HOUSTON - You can pay less for electricity by switching electric companies, but some people are intimidated by the process or they think they're already paying a good rate.
One thing to remember, say experts, is that rates are cheaper now than they were a year ago.
There are about 30 different power companies selling electricity in the Houston area. To compare them, look at what they charge per kilowatt hour. The lowest current rate is 10.1 cents and the highest is 14.8 cents.
To switch, all you need to do is look on your current electric bill to see what you are paying per kilowatt hour. After you do that, go to the state website Powertochoose.org and click on " Compare Your Choices". It shows you what each electric company charges per kilowatt hour.
Once there, pick a company that is offering a cheaper fixed rate than what you're paying now and call them.
A fixed rate means you pay the same kilowatt per hour charge each month.
You will have to pay a deposit if your credit history with your old electric company is not good. The deposits can be as much as $400, but companies will refund the money with interest after 1 year. Some companies may also run a full credit check.
Another thing you should do before making the switch is to check to see how each electric company rates. You can on the website powertochoose.org.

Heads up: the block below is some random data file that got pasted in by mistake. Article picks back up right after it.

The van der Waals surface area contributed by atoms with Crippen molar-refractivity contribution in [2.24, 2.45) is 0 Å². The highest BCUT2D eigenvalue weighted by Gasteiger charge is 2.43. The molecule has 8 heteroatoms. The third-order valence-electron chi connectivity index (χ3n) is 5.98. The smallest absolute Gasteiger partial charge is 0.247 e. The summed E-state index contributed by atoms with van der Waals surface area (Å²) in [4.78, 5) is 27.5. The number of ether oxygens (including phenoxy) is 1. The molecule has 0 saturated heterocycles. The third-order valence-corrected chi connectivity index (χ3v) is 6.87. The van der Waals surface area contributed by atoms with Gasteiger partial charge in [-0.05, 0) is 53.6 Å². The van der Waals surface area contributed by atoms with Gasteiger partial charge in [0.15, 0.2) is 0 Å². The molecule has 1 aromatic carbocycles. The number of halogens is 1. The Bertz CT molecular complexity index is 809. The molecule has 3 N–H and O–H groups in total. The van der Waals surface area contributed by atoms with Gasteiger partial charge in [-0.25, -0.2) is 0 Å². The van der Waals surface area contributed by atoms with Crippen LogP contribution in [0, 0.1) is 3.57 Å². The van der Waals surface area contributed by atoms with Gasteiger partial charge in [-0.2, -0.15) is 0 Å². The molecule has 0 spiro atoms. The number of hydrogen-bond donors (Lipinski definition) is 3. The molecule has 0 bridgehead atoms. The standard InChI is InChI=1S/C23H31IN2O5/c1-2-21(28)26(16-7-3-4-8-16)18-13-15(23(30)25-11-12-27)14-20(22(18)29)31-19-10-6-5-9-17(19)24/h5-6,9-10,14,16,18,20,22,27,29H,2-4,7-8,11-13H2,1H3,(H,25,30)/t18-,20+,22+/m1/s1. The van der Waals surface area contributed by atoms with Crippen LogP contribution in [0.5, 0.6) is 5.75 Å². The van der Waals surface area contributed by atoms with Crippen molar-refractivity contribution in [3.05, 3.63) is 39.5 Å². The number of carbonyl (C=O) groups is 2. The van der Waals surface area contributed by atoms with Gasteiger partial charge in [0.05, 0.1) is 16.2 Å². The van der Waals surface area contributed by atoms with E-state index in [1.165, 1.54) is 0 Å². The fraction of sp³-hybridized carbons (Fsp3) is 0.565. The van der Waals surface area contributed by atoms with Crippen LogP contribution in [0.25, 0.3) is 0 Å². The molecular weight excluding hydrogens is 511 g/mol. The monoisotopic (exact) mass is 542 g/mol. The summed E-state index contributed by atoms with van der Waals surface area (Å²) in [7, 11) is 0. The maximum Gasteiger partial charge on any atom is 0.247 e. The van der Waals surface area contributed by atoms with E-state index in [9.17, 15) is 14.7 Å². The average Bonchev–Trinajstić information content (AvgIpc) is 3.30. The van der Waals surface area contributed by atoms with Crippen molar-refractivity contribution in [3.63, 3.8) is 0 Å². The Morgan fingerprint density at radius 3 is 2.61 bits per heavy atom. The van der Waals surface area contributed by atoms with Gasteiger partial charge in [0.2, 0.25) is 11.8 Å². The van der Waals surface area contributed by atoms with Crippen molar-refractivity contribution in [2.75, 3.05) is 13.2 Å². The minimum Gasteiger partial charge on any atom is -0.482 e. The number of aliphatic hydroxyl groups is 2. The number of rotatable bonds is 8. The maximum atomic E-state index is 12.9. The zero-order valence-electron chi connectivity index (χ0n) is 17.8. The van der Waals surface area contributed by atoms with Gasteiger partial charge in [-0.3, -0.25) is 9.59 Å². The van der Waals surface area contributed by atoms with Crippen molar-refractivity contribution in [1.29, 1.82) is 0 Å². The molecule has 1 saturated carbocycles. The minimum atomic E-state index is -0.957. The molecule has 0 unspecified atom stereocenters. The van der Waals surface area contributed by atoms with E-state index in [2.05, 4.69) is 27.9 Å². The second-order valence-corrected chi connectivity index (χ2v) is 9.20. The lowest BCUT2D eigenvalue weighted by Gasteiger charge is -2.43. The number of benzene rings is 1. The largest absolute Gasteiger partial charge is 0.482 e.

Currently, the top three are Mega Energy, Reliant Energy and CPL Retail Energy. The bottom three are (worst) Freedom Power, (next to last) DPI Energy and (third from bottom) Amigo Energy, also known as Vega Resources.
Once you make the switch, do not call your old electric company to request a disconnection because your new company will handle that. You will notice absolutely no difference in how electricity gets to your home.
"CenterPoint Energy is responsible for maintaining the lines, restoring power after storms, so no matter who you buy it from, it's CenterPoint Energy that takes care of the lines," said Alicia Dixon of CenterPoint Energy.
If you break a contract with your current provider you will have to pay a penalty. Still, do the math because it may still be worth it to make the switch if the cheaper rate allows you to recoup that money after a few months.